The definitive guide to ARM Cortex-M0/M0+: Low-power requirements
Editor's Note: In designing deeply embedded systems, engineers face ongoing tradeoffs between power and performance. The rapid emergence of opportunities for personal electronics, wearables and Internet of Things (IoT) applications only exacerbates challenges in reducing power while enhancing performance. The ARM Cortex-M0 and Cortex-M0+ processors have emerged as a leading solution, providing the core for a broad range of microcontrollers designed to meet tough requirements for low-power, high-performance operation. In The Definitive Guide to ARM® Cortex®-M0 and Cortex-M0+ Processors, 2nd Edition, Joseph Yiu offers a comprehensive view of these processors. As Jack Gannsle wrote, these books will "...give you the insight you need to be productive on real projects."
CHAPTER 19. Ultralow-Power Designs (Cont.)
19.2 Requirements of Low-Power Designs
There are many low-power microcontrollers on the market. Traditionally,
many microcontroller vendors classify their microcontrollers as low-power or ULP based on:
Active current during program execution
Idle current during sleep
Today, when selecting microcontrollers for low-power applications, designers should also consider:
Energy efficiency - how much processing work can be done with certain amount of energy.
Code density - how much program memory is need for an application. ROM (or flash) size requirement can have a significant impact on the system level power.
Latencies - how long would it take to wake up the processor from sleep, and how long it will take for the processor to complete an interrupt processing task? This can be important for some applications with real-time requirements that the processor might have to run at higher clock frequency to response to an interrupt request quickly.
In many applications, energy efficiency is the key for better battery life. If a microcontroller has lower active current but need several times higher number clock cycles to complete a task, overall it can burn off more power. As a result, the Cortex!-M processors have been very popular in low-power design as they offer excellent energy efficiency as well as high code density.
In addition to longer battery life, there are many other benefits for having energy-efficient processor in low-power designs. For example,
Smaller battery is required - enable smaller, more portable products
Low-power requirement might simplify the design of power supply, cooling
Might enable easier PCB design (thinner power tracks) and thinner wires inside products
Reduce the electromagnetic interference the microcontroller generates. This can be important to wireless communication product as it affects the quality of the wireless communications
Enable energy harvesting
Many of these factors can also have direct impact to product cost and product development time.
19.3 Where Does the Power Go?
To create better low-power design, it would be helpful if we first understand where the power is consumed on a silicon chip. We start by first looking into a photo of a microcontroller die with a Cortex!-M3 processor, as shown in Figure 19.4.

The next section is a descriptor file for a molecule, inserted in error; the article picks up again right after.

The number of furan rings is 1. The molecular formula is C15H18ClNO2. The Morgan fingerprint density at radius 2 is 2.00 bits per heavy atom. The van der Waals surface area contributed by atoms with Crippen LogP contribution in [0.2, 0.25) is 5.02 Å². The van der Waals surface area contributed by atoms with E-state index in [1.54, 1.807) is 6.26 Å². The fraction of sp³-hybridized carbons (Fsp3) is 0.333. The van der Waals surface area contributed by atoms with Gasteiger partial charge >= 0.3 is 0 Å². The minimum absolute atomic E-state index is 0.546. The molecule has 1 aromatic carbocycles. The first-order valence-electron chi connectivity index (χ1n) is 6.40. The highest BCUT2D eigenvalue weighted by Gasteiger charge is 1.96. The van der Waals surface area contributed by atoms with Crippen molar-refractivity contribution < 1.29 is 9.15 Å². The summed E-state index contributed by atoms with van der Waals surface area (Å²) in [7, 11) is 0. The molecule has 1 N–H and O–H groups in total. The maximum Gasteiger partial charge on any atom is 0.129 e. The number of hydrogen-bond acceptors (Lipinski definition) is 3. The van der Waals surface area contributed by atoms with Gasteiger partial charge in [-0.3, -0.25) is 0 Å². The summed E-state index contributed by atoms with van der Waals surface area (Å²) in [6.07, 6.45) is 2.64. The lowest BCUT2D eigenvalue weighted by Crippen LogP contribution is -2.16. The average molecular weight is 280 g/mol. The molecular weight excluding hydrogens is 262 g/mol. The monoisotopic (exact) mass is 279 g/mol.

Figure 19.4. Die of a STM32F100C4T6B ARM Cortex!-M3 microcontroller. Wikipedia (http://en.wikipedia.org/ wiki/ARM_Cortex-M).
Note on Figure 19.4: Integrated circuit die photo of a STM32F100C4T6B ARM! Cortex- M3 MCU (microcontroller) with 16 KB Flash, 4 KB SRAM, 24 MHz CPU, motor control, and CEC functions.
While it is not clear where the processor is in the photo (it is likely to have merged with the digital logic on the upper right-hand side of the photo, which might also contains digital peripherals, DMA controller, and bus interconnect components), it is clear that the memory blocks (left-hand side) takes a significant space. The bottom right contains some nicely structured components. Some of these blocks could be the analog components (this chip has one 12-bit ADC and two 12-bit DACs).
And next to each of the I/O pads, there are also some transistors to help boosting the drive current and also components for protection and voltage level conversions.
Somewhere in the chip, there are also other clock-related components like three internal oscillators, an external Phase Locked Loop (PLL).
In general, the power consumption of a component in the chip is closely related to its area and its signal toggling activities (Table 19.3).
Table 19.3: Common elements that consume power in a microcontroller
Today we see many low-power Cortex-M microcontrollers with very sophisticated system features which enable longer battery life. For example:
Various run modes and sleep modes available
Ultralow-power Real Time Clock (RTC), watchdog, and Brown Out Detector (BOD)
Smart peripherals that can operate while the processor remains in sleep modes
Flexible clock system control features to allow clock signals for inactive parts of the design to be turned off.
While we will not be able to cover the details of all the low-power features in individual microcontroller devices here, we can cover some of the general concepts. Since different microcontrollers have different low-power features, if you want to fully utilize the low- power capability of the microcontrollers, you need to check out the details of the low- power features from reference materials or examples available from the microcontroller vendors. In many cases, example code could be available for download from the manufacturer Web site.